The New York Times published an editorial last month, “Why Other Countries Teach Better,” that compared three countries to the U.S. and raised concerns that poorly trained teachers would lead to an unprepared workforce for the global labor market, Diverse reports.
Randi Weingarten, president of the American Federation of Teachers, defended teachers in response, noting that, reforms have not worked and there should be more investment in teacher training.
They are both correct, but opinions may not matter much as the specter of disruptive technologies, such as the Massive Online Open Course (MOOCs), slowly marches into the public education system.
Critics have cited the dismal results of the MOOC experiment at San Jose State in California, launched by the company Udacity. However, MOOCs will most likely remain apart of the education landscape as President Obama’s Council of Advisors on Science and Technology have urged him to let market forces develop better systems to employ the technology.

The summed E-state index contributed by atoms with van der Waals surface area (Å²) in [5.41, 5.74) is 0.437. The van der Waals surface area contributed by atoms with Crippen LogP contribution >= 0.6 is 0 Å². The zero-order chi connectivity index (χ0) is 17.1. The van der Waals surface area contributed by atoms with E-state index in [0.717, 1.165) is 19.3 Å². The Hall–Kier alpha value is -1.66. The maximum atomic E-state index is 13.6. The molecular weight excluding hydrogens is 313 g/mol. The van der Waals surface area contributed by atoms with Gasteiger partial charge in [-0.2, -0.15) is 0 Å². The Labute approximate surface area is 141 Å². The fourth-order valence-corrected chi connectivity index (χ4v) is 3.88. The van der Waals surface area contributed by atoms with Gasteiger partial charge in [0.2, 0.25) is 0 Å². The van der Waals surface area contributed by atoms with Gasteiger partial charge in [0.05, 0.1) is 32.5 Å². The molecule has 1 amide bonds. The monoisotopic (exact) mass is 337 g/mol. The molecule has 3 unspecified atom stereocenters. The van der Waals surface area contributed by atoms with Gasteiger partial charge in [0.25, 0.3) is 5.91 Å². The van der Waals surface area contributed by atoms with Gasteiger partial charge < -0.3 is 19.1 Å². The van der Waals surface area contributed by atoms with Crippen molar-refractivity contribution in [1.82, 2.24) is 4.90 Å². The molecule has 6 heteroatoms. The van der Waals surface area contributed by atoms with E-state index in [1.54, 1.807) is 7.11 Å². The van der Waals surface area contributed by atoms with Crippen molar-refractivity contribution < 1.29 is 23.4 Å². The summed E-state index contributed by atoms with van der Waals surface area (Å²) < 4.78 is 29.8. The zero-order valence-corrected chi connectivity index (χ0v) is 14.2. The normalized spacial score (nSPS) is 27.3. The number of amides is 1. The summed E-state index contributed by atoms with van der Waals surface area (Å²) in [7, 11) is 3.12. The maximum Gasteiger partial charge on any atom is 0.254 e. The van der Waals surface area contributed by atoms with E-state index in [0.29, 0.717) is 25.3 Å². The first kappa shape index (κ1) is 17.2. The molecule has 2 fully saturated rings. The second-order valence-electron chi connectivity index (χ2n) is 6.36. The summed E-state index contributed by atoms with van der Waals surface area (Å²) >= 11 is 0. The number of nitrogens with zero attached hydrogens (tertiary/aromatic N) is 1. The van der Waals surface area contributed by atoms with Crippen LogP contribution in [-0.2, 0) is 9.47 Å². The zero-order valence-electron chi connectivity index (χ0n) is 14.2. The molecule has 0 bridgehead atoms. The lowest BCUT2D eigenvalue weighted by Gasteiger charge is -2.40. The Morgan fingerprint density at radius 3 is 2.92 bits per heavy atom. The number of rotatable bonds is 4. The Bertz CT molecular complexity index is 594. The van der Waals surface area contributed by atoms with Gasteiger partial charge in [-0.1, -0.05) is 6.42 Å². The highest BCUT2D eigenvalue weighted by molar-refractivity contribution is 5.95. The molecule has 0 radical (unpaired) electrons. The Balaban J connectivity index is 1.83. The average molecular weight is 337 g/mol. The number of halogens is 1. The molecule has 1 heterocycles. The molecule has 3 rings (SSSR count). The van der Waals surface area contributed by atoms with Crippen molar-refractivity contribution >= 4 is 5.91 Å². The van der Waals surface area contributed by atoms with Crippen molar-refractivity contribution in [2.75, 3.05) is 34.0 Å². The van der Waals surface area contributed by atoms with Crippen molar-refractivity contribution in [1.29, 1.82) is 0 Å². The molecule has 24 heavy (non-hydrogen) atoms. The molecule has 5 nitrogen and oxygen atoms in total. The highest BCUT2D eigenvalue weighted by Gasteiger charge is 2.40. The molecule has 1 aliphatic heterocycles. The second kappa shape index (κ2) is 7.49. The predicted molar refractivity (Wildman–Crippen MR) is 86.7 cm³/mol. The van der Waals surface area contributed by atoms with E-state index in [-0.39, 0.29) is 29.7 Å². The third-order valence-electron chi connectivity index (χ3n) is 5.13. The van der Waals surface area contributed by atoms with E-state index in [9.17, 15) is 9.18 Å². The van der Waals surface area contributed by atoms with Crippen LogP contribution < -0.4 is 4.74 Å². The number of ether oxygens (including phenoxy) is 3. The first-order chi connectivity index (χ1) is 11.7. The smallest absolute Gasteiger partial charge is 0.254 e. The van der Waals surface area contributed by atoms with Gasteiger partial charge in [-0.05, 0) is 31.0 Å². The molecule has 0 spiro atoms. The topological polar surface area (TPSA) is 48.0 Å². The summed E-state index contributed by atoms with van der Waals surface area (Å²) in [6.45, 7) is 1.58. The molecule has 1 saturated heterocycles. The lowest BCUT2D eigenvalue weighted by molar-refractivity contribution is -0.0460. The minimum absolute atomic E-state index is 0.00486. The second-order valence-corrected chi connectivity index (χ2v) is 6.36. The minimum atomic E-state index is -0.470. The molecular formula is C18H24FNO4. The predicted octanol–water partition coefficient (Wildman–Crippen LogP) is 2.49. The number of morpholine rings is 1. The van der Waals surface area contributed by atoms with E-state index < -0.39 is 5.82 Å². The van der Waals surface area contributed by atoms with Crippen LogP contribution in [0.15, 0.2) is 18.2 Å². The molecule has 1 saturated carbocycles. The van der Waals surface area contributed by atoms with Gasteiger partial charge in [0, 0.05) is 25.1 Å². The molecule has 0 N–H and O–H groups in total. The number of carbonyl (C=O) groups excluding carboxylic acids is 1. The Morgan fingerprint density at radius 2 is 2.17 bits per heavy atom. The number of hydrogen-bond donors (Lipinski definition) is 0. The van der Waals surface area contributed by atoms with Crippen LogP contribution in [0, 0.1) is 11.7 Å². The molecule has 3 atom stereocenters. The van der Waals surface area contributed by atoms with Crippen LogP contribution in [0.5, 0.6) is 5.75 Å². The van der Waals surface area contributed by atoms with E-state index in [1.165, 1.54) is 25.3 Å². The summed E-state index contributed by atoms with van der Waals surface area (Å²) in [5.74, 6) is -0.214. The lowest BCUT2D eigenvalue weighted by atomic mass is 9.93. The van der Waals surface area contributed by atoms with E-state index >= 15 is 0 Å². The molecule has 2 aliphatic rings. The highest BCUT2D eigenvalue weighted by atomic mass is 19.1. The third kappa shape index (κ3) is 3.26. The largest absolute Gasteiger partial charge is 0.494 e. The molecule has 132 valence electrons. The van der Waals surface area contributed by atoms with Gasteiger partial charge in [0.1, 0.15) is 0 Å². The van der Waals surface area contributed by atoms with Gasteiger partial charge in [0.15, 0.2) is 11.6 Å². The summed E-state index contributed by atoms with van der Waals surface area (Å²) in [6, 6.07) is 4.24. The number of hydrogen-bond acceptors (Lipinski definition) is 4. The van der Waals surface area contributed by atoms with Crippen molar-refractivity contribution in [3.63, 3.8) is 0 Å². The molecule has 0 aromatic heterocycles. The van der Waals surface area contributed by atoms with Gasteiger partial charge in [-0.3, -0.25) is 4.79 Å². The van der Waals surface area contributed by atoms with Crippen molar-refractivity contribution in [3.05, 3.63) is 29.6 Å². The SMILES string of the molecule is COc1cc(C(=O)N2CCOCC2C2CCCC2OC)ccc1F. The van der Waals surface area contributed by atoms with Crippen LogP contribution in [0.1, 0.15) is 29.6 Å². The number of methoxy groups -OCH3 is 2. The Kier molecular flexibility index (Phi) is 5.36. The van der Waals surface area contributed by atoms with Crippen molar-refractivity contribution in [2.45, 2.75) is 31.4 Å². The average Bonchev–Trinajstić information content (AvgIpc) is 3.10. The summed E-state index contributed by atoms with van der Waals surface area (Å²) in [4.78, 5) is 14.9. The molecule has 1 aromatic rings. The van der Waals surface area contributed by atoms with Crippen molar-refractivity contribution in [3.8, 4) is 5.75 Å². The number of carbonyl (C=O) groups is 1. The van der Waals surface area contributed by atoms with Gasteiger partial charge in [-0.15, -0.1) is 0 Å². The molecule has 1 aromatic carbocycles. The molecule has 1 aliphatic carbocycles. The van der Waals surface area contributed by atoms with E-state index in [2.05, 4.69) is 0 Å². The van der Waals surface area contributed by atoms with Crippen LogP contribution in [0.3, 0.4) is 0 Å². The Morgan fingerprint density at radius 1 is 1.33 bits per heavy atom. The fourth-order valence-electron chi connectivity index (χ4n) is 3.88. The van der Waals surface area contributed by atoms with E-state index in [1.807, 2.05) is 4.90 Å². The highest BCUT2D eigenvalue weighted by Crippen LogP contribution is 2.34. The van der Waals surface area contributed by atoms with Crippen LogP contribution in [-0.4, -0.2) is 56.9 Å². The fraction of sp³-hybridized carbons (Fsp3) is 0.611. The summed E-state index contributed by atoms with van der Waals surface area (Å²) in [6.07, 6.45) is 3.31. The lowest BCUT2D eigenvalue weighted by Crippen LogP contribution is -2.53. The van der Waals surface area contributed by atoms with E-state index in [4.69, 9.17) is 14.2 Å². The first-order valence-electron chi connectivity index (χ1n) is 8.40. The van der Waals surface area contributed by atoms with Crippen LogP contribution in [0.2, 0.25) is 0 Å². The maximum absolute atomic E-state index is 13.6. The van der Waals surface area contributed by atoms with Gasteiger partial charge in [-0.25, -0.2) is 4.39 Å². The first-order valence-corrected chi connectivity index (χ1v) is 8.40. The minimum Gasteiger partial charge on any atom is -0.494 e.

What effect will MOOCs have on teachers?
… Predicting the effects of disruptive technologies’ impact on jobs is not a perfect science, but applying basic market logic, one can make a case that once parents and students begin to see a much more efficient and cheaper way to get an education, the adoption of MOOCs could take hold quickly. It’s important to note that the jukebox had been around for a number of years, but it only took a few years for this technology to aid in the fall of the musicians’ union and catapult a broad swath of musicians into the gallows of the unemployed.